Has the US decision made things worse?
Yes. Mr Trump’s decision to exit the US-Iran nuclear agreement signed in 2015 has dented Iran’s economic outlook and set in motion a cascade of damaging effects. It has deterred global companies from doing business with Iran, leading to a liquidity crunch and a lack of foreign exchange in the country. US measures also put pressure on a banking system already strained by the previous sanctions regime before the adoption of the JCPOA in January 2016.
A re-imposition of sanctions is expected to cause a drop in Iranian oil exports, with severe repercussions. Iran is home to the world’s largest reserves of gas and is the Middle East’s third-largest oil producer. In May, BMI downgraded its GDP growth forecast for Iran to 3.1 per cent in 2018 and 0.8 per cent in 2019, from 4.3 per cent and 4.5 per cent previously.
“Iran is likely to experience depreciatory pressures on the rial and rising inflation as a result of lower foreign currency inflows that will constrain domestic investment and consumption,” BMI said.
What other steps has the government taken to curb depreciation?
In June, Iran said it was banning imports of more than 1,300 products to prepare its economy for the impact of sanctions. The government has also sought to wean the economy off the dollar by doing more trade in the euro and other currencies. More recently, outgoing CBI governor Valiollah Seif announced plans to establish a secondary market for foreign exchange in response to the dollar shortage, allowing exporters of non-oil commodities to sell foreign currency earnings to importers of consumer products. A new online system would allocate foreign currency at the official rate.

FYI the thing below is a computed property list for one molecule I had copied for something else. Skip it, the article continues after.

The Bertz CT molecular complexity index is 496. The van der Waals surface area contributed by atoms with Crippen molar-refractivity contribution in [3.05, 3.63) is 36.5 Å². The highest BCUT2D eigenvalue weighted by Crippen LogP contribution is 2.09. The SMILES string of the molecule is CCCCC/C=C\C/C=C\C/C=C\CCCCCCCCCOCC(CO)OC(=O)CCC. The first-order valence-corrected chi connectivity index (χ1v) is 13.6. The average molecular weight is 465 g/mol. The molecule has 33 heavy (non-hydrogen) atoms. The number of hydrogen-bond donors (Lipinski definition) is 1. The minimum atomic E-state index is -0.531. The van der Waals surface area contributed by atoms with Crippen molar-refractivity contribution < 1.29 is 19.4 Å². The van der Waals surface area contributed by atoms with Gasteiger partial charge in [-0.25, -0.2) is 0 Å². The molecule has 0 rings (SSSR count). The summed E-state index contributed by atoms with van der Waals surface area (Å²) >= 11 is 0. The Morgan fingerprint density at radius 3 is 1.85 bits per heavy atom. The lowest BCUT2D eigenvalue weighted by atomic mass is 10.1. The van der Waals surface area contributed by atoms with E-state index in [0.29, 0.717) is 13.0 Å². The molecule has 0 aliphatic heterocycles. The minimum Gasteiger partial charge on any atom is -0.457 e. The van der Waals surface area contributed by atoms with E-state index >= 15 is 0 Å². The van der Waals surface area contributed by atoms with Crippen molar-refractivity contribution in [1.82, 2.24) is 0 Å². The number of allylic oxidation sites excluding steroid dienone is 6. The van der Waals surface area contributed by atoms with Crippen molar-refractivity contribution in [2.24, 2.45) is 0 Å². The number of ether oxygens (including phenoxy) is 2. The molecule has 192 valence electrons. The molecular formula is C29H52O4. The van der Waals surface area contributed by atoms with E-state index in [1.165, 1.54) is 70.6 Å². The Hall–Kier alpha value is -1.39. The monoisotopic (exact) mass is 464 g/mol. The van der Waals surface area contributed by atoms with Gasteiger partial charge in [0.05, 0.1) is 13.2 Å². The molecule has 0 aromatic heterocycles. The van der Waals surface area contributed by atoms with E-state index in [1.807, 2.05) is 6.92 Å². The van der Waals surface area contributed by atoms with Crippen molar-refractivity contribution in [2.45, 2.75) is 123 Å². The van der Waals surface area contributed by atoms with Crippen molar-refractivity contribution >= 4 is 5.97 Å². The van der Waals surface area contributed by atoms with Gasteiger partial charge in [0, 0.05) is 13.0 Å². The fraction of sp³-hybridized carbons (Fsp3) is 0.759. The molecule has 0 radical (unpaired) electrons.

The CBI also said it will allow overseas visitors to carry foreign money provided they declare it on entering Iran, to increase supply.
Will the rial fall further?
BMI expects the official rate to depreciate by 5 to 10 per cent against the dollar over the next six months. “The rial looks set to remain on a depreciatory trend for the rest of 2018, as the re-imposition of US sanctions spurs a reduction in hard currency earnings from oil exports, and further complicates cross-border financial transactions,” says Ms Skjelland. There could be further weakness going forward if there is another spell of political unrest, but the rial is unlikely to devaluate below 45,000 to the dollar, adds Mr Kashyap from EGM Futures.
Immediate government measures should help calm financial markets, notes Mr Khoman. “The authorities will likely accelerate efforts to streamline the new system for allocating foreign currency at the government’s rate, which would go a long way toward clearing up confusion about which companies can access the preferential rate for which imports.”
Where can you get the rial in the UAE?
None of the largest currency houses facilitate rial exchanges or transfers from the UAE. This has been the case historically, as under the previous sanctions regime most exchange houses deemed it too risky to deal in the rial. Iranian expatriates typically send remittances via the two Iranian banks operating in the UAE, Bank Melli Iran and Bank Saderat Iran.
A small number of Iranian exchange houses offer services in the UAE. A spokesman for the Central Bank of the UAE told The National that the bank has placed “no restrictions on the Iranian rial”. In the longer term, alternative networks are likely to develop in countries with friendlier ties to Tehran, says Ms Skjelland.